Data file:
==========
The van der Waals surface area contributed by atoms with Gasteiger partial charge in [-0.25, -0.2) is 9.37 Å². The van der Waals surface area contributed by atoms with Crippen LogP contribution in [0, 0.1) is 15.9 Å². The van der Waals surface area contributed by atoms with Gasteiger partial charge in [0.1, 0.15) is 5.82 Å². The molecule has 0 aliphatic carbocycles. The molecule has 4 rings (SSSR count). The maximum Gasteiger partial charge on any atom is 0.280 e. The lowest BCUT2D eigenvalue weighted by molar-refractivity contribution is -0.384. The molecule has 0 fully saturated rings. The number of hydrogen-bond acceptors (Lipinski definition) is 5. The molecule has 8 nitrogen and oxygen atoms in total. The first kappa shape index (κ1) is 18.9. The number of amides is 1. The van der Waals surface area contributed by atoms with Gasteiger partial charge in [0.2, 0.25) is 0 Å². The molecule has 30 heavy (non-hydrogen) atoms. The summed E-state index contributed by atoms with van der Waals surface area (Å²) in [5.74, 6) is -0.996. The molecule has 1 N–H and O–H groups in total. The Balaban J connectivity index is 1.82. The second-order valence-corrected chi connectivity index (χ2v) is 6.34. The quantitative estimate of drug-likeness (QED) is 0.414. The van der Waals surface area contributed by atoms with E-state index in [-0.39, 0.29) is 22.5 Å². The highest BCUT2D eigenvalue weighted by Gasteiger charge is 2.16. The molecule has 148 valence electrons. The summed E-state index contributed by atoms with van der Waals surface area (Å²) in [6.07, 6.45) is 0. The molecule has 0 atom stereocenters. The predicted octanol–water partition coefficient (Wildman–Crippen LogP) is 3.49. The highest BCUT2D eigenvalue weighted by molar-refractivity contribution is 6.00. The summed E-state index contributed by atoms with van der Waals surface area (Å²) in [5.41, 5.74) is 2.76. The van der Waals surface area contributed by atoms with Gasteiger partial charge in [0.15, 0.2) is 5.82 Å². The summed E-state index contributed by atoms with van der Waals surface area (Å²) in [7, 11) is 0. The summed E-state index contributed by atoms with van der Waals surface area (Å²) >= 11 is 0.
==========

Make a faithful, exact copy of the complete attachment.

The van der Waals surface area contributed by atoms with Gasteiger partial charge in [-0.25, -0.2) is 9.37 Å². The van der Waals surface area contributed by atoms with Crippen LogP contribution in [0, 0.1) is 15.9 Å². The van der Waals surface area contributed by atoms with Gasteiger partial charge in [0.1, 0.15) is 5.82 Å². The molecule has 0 aliphatic carbocycles. The molecule has 4 rings (SSSR count). The maximum Gasteiger partial charge on any atom is 0.280 e. The lowest BCUT2D eigenvalue weighted by molar-refractivity contribution is -0.384. The molecule has 0 fully saturated rings. The number of hydrogen-bond acceptors (Lipinski definition) is 5. The molecule has 8 nitrogen and oxygen atoms in total. The first kappa shape index (κ1) is 18.9. The number of amides is 1. The van der Waals surface area contributed by atoms with Gasteiger partial charge in [0.2, 0.25) is 0 Å². The molecule has 30 heavy (non-hydrogen) atoms. The summed E-state index contributed by atoms with van der Waals surface area (Å²) in [5.74, 6) is -0.996. The molecule has 1 N–H and O–H groups in total. The Balaban J connectivity index is 1.82. The second-order valence-corrected chi connectivity index (χ2v) is 6.34. The quantitative estimate of drug-likeness (QED) is 0.414. The van der Waals surface area contributed by atoms with E-state index in [-0.39, 0.29) is 22.5 Å². The highest BCUT2D eigenvalue weighted by Gasteiger charge is 2.16. The molecule has 148 valence electrons. The summed E-state index contributed by atoms with van der Waals surface area (Å²) in [6.07, 6.45) is 0. The molecule has 0 atom stereocenters. The predicted octanol–water partition coefficient (Wildman–Crippen LogP) is 3.49. The highest BCUT2D eigenvalue weighted by molar-refractivity contribution is 6.00. The summed E-state index contributed by atoms with van der Waals surface area (Å²) in [5.41, 5.74) is 2.76. The van der Waals surface area contributed by atoms with Gasteiger partial charge in [0.15, 0.2) is 5.82 Å². The summed E-state index contributed by atoms with van der Waals surface area (Å²) in [7, 11) is 0. The summed E-state index contributed by atoms with van der Waals surface area (Å²) >= 11 is 0.